Any type of environmental "booby-traps" to stop a puppy from eating cat feces from the litterbox must be attempted with caution. Anything which frightens a puppy away from a litterbox is also likely to frighten the cat away as well. It is much better to install a baby-gate in front of the litterbox area as a cat will have no trouble jumping over it while most puppies will not make the attempt. Alternatively the box can be placed in a closet or room where the door can be wedged open from both sides (so the cat cannot be trapped in or Out) a small enough distance to allow the cat access but not the puppy.

Health Risks

In Colorado's dry climate, parasites are not nearly the problem as in other parts of the country. A dog that is parasite free and is eating only his own stools cannot be infected with parasites by doing so. If a dog is eating the stools of another dog that has parasites, it may be possible, although still unlikely, for the dog to become infected. Some parasites, such as giardia, cause diarrhea, and most coprophagic dogs ingest only formed stools. In addition, there is a delay period before the parasites in the stools can re-infect another animal. Finally, most parasites require intermediate hosts (they must pass through the body of another species such as a flea) before they can re-infect another dog or cat. Thus, dogs are much more likely to become infected with parasites through fleas and killing and/or eating birds and rodents than by coprophagy. Most parasites are also species-specific, meaning that dogs cannot be infected by eating cat stools. Although some owners may think it unpleasant, health risks to humans from being licked in the face by a coprophagic dog are minimal. For more information, contact your veterinarian.


This can be a more serious problem because items such as rubber bands and string can severely damage or block an animal's intestines. In some instances, the items must be surgically removed. The chances of resolving this type of problem successfully will probably be greater if the reason for the behavior can be determined. Unfortunately, this will often not be possible as the behavior is poorly understood. Making the objects the animal is eating taste unpleasant with some of the substances mentioned previously may be helpful. Owners may need to either prevent the animal's access to the items, and/or be very vigilante about putting socks and other such items out of reach. If the animal is very food oriented, it may be possible to change to a low-calorie or high-fiber diet to allow him to eat more food, more often which may decrease the behavior. Check with your veterinarian before changing diets.

Pica can be an attention-getting behavior, play behavior or a frustration or anxiety relieving behavior. If anxiety or frustration is involved, the reason for these reactions must be identified and the behavior changed using behavior modification techniques. For attention-getting behaviors, the animal can be startled with a loud noise or a spray of water when she is caught ingesting the items, and should receive attention and social interaction from the owner when the items are left alone. Cats commonly play with string, rubber bands, and tinsel and ultimately ingest them. Owners need to keep these items out of reach and provide a selection of appropriate toys.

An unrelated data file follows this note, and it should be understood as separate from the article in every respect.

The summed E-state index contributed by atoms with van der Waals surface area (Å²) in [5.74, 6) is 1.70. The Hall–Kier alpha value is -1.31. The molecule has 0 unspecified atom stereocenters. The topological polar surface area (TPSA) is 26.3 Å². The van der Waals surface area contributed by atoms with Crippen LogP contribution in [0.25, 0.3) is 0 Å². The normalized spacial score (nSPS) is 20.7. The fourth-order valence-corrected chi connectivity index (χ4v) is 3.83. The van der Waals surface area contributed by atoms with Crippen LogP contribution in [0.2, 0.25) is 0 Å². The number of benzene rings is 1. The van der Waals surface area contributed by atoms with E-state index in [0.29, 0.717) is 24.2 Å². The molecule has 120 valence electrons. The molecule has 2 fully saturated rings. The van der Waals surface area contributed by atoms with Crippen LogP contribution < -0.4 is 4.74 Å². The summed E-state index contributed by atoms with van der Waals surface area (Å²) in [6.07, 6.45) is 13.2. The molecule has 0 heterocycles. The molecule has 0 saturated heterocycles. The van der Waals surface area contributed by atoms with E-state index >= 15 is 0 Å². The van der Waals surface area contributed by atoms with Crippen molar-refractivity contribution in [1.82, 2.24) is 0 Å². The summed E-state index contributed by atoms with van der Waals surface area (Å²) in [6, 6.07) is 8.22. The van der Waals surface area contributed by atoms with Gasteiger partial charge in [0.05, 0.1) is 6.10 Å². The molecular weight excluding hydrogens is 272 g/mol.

Because pica can potentially be a life-threatening behavior problem, it may be advisable to consult both your veterinarian and a behavior professional for help.

Suckling Behavior

Young kittens may suckle on the owner's hair, fingers, toys, clothing or other objects such as blankets and bedding. Most often, kittens showing such behavior may have been weaned too young. The items can either be made to taste unpleasant using products previously mentioned and/or the kitten can be distracted with a toy when caught suckling. An acceptable item for suckling, such as a doll's baby bottle, may be provided until the kitten matures.

There are various reports in the behavior literature of Siamese and Siamese-mix breed cats showing a tendency to suckle on and sometimes ingest woolen objects. This problem is not exclusive to this breed however, as it occurs in other breeds as well. The reason for this behavior is unknown. It has been suggested that the cat may be attracted to the odor of lanolin in the wool, but this idea has not been proven or even widely accepted by cat behavioral experts. Not allowing the cat to have access to wool items, treating them with an unpleasant tasting substance as mentioned above, or startling the cat with a loud noise or water sprayer when caught may all be helpful.

Punishment after the fact for any of these behaviors is never helpful. This approach will not resolve the problem and is likely to produce either fearful or aggressive responses from the animal. If your puppy or kitten is displaying pica or coprophagy, ask your veterinarian for more information or for a referral to a behavior specialist. The certified applied animal behaviorists at Animal Behavior Associates, Inc. will be happy to consult with you and help you work with your pet.

Preventing Aggressive Behavior by Puppies

Aggression by dogs directed at people is the most serious problem faced by owners. Aggressive dogs can cause serious injury or even death. There is nothing that an owner can do that will absolutely guarantee that a puppy will never become aggressive. This is because our knowledge about the causes of aggression is incomplete. However, there are some things that you can do as an owner that will lessen the likelihood that your puppy will become aggressive. Some of these things are designed to prevent puppy aggression, while others are designed to prevent aggression as your dog grows up.